Aug 21

What Message Are You Sending to Employers?

Vic Beck In a previous post, we addressed the importance of having a LinkedIn profile that demonstrates you are fully prepared for transition into the civilian workforce. This includes having a headshot in professional business attire, rather than in military uniform, so that prospective employers understand you are not dwelling on the past, but are focused and passionate about what you can do for a civilian employer going forward.

The importance of delivering the right message to prospective employers came up in a recent conversation I had with Navy Reserve Rear Admiral Vic Beck at a Capitol Hill networking event. Vic serves as the Vice Chief of Information and is also Managing Director at Burson-Marsteller, one of the world’s largest public relations agencies. I asked Vic to share his perspectives with Military Leaders in Transition.

VSB: Vic, many transitioning leaders remain unfamiliar with social media as a professional tool. What are the most important things to know about building one’s online presence and brand? Does everyone need an online presence to gain employment, even if working with a recruiter?

Beck: It’s important to understand how people get information today. Human resources professionals and people you meet are likely to go online soon after meeting you to search your name. What are they going to find?

An active LinkedIn profile can easily be the first thing that a search engine displays. And of course, your LinkedIn profile is written by you, so you are, in effect, controlling what they find.

Regardless of what you choose as your next career move, having an online profile that accurately reflects who you are and what you’re all about can complement your search.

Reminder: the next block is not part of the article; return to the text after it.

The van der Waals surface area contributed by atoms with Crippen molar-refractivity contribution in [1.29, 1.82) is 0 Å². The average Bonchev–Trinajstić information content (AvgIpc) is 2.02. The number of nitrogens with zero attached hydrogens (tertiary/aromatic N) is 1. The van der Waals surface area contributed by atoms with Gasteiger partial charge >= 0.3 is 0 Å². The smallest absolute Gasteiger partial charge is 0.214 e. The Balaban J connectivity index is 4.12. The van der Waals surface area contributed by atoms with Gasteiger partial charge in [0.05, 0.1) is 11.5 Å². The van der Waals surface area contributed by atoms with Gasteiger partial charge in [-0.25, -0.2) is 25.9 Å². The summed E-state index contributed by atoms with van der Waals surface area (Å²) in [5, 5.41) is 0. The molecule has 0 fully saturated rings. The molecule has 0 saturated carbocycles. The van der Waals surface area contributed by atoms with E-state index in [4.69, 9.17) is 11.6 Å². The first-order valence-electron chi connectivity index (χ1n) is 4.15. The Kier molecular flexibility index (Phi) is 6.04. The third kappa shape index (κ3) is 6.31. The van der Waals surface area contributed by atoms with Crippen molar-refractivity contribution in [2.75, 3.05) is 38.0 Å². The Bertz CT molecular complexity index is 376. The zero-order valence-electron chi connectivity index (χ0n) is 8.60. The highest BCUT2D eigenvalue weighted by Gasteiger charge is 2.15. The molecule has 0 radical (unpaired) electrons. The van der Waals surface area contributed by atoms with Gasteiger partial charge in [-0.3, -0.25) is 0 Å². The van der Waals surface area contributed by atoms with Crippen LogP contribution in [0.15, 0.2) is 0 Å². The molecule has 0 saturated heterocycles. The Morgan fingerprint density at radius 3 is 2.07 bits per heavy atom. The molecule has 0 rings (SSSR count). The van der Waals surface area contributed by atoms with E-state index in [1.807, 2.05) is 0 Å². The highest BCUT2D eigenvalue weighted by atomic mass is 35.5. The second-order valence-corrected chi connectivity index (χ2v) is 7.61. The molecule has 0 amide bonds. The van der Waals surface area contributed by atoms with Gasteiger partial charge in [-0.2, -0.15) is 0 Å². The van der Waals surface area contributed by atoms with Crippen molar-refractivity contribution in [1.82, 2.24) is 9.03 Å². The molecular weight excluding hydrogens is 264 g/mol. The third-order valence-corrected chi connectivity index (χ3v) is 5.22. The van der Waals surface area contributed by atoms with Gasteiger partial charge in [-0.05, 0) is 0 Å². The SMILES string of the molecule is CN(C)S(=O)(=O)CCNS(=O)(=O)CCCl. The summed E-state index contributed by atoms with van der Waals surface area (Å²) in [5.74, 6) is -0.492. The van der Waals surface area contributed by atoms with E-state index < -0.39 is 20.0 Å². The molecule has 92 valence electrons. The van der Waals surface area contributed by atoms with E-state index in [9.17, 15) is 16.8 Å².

It’s important to understand how people get information today. Human resources professionals and people you meet are likely to go online soon after meeting you to search your name. What are they going to find? 


VSB: You have said that understanding one’s audience and reaching them are two different things. How can transitioning senior military leaders apply this knowledge successfully during interviews with prospective civilian employers?

Beck: In a job interview it isn’t about whether or not you can do the job; they think you can, that’s why you’re in the interview. It’s about whether or not you are the right fit for the job and the organization.

Listen to the person who is asking you the questions and attempt to understand them. Of course, you have particular points you want to make, but you have to provide your answers in a context to which they can relate. The more you can identify and connect with the interviewer, the better the outcome.


VSB: What similarities do you see between your work in the private sector and your work for the Navy? What are some of the main differences?

Beck: There are many similarities. Senior civilian executives, like senior military officers, are fully committed to their organizations. Their drive, passion and commitment to excellence for their company is very similar. The biggest difference is typically cultural. All organizations, just like the military, have a distinct culture.


VSB: What’s your best advice for senior military leaders about to enter the civilian workforce for the first time in 20 – 35 years?


  •  This is an exciting time in your life and a little scary too. You are a military expert, not a civilian expert, but regardless, you have a great deal of life experience to offer any organization.
  • You bring a lot to the table, but remember that so do all the other candidates against whom you are competing.
  • When interviewing with all the different people at an organization that you meet (you will likely meet and interview with several,)  treat everyone with respect and do your best to make a connection with each person.
  • The best interviews feel much more like discussions rather than actual interviews.
  • Explore different opportunities and broaden your search outside your comfort zone.
  • This is a new chapter in your work life that you should approach with the same passion and commitment that you gave the military when you were an O-1.
  • Go get ‘em!








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